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Friday, September 05, 2008

Would You Like a Free Degree With That? The Online University Bait-and-Switch

bait-n-switchHow would you like to earn a doctorate in record time, or a master's degree in less than a year? Sounds great, right? And think of the convenience to you when you discover that you don't even have to look for a university that offers these phenomenal program, they'll come right to you, sometimes while you're interviewing for a job.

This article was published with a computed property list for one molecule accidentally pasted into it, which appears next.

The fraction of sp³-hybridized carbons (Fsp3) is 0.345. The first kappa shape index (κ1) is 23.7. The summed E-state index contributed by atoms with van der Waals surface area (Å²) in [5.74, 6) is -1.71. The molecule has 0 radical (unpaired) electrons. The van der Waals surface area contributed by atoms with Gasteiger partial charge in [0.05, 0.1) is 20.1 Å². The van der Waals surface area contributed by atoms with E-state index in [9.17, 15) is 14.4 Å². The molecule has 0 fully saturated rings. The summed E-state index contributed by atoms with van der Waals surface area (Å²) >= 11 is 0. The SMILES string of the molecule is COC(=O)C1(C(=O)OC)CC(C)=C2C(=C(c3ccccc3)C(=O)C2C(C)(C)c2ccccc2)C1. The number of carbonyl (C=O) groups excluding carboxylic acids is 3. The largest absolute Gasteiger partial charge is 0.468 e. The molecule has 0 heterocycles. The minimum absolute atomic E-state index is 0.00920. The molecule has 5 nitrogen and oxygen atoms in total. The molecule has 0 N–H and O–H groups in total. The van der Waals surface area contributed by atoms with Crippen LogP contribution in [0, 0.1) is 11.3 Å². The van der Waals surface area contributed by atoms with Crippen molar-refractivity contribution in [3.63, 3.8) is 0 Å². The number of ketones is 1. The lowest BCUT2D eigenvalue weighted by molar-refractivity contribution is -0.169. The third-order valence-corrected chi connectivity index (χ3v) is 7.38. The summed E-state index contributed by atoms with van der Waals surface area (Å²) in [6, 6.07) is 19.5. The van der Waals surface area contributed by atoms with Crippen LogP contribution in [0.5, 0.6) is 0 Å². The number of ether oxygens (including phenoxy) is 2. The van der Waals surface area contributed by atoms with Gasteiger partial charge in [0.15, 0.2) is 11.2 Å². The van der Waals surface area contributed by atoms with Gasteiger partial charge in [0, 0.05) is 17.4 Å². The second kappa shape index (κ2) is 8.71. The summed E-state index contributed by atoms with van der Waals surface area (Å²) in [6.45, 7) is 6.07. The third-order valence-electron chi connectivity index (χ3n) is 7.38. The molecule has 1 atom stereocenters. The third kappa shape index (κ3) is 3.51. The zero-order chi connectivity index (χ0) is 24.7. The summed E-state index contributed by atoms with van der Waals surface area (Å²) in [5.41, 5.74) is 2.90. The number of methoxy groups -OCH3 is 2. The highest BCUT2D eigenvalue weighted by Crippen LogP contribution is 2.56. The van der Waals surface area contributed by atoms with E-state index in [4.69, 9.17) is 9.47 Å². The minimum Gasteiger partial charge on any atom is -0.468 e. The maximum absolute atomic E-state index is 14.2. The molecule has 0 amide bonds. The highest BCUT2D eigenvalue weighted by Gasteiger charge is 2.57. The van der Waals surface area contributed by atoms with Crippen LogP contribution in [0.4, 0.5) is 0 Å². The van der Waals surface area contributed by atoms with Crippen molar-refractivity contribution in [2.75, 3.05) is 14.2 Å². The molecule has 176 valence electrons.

If you've spent any time hunting for jobs online, you've probably answered an ad or two that sent you to a company like Career Network, where you had to sign up for an account in order to send your resume to the job poster. I found an ad through Yahoo Hot Jobs for a teaching assistant position at a private school I'd never heard of. Private schools often pay better than public schools, so I tried to apply. I was redirected to www.careernetworkjobs.com and asked to register with the site for my resume to be considered for the job. A little bit of a hassle, but I was willing to spend a few minutes filling out yet another application. I uploaded my resume and, within a few days, Career Network left two garbled messages on my phone about a job interview (from an out-of-state area code) and an email that said, "After reviewing your application we have determined that you meet our initial employment requirements."